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Welders and Welding Which welder is best and the best way's to use them.


Welders and Welding Which welder is best and the best way's to use them.

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  #1  
Old 09-11-2008, 06:33 PM
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DeltaIX DeltaIX is offline
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60 Amp Receptacle???

Hey all, I'm getting ready to wire in my new-to-me Lincoln PM255 and in the literature it stated that it requires a 60 amp circuit. I looked in the usual Box stores, the local weld shop and even contacted Lincoln's support. All I can find is 50 amp receptacles. Lincoln sent me a diagram of the one normally supplied with the unit and I saw it was rated for 50 amps. Can anyone tell me if this is OK? Am I just being overly cautious?

Also, I love the site. I've been lurking for a while and learned so much. Thank you to everyone that makes this board so great. Wow that sounded queer....
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Old 09-11-2008, 06:53 PM
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Where you going to find a 60 amp breaker? Use the 50 amp recep that it mates to.
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Old 09-11-2008, 10:40 PM
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shaggy10000 shaggy10000 is offline
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I dont think i have seen a 60 amp 220 plug. I would stick with the 50 you should be fine.
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Old 09-11-2008, 10:58 PM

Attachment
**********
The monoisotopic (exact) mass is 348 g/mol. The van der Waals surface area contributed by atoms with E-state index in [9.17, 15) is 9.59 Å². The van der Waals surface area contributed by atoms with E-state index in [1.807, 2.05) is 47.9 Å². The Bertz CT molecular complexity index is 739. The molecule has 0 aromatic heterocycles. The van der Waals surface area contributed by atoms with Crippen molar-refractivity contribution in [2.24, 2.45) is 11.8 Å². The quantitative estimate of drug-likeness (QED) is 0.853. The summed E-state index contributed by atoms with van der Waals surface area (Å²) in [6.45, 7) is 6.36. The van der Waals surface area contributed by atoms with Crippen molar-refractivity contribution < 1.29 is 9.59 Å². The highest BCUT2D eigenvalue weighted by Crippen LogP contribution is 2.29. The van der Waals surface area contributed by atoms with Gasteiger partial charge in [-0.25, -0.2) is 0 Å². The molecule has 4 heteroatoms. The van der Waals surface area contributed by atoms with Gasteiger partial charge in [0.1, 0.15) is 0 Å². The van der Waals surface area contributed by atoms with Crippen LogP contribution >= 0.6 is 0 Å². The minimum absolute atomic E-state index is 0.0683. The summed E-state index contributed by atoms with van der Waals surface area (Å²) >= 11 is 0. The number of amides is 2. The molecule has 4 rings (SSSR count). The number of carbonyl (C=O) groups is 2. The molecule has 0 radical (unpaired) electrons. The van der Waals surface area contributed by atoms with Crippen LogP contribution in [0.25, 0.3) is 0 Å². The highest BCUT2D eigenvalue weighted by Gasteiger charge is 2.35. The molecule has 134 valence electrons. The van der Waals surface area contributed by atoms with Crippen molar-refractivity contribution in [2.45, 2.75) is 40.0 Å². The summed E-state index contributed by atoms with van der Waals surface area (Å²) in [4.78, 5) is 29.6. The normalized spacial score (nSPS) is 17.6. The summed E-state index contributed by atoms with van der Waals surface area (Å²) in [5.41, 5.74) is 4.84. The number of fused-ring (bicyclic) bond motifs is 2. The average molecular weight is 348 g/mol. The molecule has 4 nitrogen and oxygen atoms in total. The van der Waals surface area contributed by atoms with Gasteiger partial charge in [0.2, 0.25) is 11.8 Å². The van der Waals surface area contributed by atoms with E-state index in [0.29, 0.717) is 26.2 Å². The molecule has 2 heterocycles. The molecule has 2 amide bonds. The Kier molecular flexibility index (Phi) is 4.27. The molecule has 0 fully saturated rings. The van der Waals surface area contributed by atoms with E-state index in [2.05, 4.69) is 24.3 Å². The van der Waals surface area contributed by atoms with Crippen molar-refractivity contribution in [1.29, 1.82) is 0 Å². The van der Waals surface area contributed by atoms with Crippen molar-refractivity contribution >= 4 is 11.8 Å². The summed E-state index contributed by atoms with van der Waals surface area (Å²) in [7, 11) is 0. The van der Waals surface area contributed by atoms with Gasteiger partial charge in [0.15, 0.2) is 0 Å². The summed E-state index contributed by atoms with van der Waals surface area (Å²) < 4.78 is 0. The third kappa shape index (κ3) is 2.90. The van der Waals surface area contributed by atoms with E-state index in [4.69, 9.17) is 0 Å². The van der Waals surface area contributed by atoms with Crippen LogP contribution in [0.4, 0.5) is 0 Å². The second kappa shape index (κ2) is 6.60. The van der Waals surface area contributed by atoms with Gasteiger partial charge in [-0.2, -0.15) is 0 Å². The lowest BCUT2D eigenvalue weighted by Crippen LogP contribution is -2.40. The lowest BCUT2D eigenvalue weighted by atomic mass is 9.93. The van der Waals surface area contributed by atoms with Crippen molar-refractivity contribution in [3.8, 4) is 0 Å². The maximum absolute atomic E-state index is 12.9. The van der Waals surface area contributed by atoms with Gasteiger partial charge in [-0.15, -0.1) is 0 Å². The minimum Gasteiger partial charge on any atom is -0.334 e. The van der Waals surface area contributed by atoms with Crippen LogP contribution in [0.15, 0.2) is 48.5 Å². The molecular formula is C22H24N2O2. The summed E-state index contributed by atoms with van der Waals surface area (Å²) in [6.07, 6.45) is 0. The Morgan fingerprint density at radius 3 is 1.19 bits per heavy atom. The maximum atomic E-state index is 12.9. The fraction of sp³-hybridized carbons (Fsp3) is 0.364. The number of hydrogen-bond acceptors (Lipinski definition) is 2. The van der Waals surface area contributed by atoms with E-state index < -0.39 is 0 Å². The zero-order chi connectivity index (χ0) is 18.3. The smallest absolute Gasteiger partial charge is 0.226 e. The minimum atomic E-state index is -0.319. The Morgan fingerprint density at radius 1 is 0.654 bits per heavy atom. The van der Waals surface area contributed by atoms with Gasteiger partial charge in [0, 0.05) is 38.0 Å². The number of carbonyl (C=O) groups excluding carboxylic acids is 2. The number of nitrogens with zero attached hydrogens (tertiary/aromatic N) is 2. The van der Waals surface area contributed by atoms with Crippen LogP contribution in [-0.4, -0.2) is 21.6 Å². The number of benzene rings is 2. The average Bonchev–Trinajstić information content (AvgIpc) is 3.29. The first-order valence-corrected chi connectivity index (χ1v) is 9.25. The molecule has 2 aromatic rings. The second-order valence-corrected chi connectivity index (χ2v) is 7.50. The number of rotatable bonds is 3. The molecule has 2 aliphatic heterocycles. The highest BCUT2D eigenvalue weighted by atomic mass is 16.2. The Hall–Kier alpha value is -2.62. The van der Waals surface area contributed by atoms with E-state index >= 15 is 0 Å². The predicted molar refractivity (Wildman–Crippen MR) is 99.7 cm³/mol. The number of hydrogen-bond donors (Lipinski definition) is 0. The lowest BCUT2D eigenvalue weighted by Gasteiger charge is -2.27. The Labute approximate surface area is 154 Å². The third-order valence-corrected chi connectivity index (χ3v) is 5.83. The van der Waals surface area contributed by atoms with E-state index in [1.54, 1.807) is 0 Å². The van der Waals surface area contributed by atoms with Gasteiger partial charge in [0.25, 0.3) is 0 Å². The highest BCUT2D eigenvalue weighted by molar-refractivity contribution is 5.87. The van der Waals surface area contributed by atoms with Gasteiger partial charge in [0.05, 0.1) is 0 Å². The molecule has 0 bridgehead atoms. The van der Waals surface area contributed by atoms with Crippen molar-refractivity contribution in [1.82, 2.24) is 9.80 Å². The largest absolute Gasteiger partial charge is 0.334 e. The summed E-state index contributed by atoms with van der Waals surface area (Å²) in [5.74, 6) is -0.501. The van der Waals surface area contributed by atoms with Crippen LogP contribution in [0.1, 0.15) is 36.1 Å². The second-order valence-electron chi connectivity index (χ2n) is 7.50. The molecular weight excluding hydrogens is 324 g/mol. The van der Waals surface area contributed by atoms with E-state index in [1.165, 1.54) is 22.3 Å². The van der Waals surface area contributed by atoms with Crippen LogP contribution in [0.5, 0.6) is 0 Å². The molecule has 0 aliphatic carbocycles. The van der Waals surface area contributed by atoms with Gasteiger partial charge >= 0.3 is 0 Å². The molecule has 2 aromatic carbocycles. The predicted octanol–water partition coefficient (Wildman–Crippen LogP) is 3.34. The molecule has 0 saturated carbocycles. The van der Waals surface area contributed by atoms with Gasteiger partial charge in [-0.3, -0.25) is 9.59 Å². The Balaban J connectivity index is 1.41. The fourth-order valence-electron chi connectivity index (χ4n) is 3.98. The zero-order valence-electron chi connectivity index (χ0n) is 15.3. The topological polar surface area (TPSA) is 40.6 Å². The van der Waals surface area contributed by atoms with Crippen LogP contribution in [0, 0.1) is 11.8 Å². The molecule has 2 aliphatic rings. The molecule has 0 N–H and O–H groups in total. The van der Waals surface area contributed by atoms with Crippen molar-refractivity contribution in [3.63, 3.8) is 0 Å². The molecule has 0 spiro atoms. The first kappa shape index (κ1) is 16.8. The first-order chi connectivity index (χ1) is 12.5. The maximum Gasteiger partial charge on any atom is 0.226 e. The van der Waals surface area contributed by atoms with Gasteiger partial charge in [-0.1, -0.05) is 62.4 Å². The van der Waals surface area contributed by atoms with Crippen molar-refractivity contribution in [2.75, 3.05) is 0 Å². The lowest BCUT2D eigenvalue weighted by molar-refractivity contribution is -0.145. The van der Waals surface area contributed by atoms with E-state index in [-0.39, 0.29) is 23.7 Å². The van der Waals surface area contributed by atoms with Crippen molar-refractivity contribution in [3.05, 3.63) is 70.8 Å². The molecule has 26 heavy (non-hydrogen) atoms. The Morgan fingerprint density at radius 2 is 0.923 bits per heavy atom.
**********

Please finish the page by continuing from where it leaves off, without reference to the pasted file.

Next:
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So far as I know there is no such thing as a 60 amp plug or recep.
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Old 09-11-2008, 11:52 PM
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I have that same 50 amp plug/receptacle on all my machines. Some of my machines are on a circuit that has a 70 amp breaker even though the machines will draw more than that at full power. I've just been too cheap to upgrade the wireing and breaker. I've tripped the breaker a few times with no visable damage to the plugs or receptacles. I believe with machines that draw over 50 amps the manufacturers intend for the machine to be hard wired to the building.

If you tend to plug in and unplug your welder very often I would recommend checking the wire connections on both ends every so often. I seem to be always switching machines around and once in a while the wires will work loose causing arcing, sparking....and sometimes scaring the crap outta me
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Old 09-12-2008, 07:47 AM
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Graham08 Graham08 is offline
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I'm sure you're okay with the 50A receptacle, because of the duty cycle of the machine. The receptacle and plug are rated for 50A continuous (100%) duty with a factor of safety. Your machine is most likely 60A at 40% duty cycle. The NEC also allows you to run smaller extension cord than would normally be allowed for that circuit for the same reason.
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Old 09-12-2008, 10:01 AM
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Thanks for the help guys. I'll just grab the one I saw at Lowes.
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Old 09-12-2008, 10:26 AM
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fyi ,SO FAR AS i KNOW ALL PLUGS ARE AMP SPECIFIC.sO THE SHORT ANSWER IS THAT IF THE PLUG ON THE MACHINE PLUGS INTO THE RECEP YOU HAVE YOU CANNOT GO WRONG. dAMN CAPS LOCK! lol!!
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Old 10-13-2008, 03:43 PM
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60 amp Circuit Breaker, Not Recepticle

Your unit is calling for a 60 amp "circuit breaker" due to the current draw when operating at the higher end of your welder. If you put in a 50 amp "breaker" you may find that you will be tripping the circuit when you operate at high current draws. The "plug" needs to mate up with the appropriate "receptacle". Your wiring also needs to meet code, for instance if you are going to use a 60 amp circuit breaker you will need to wire the circuit with #2 wire, (pretty heavy duty).
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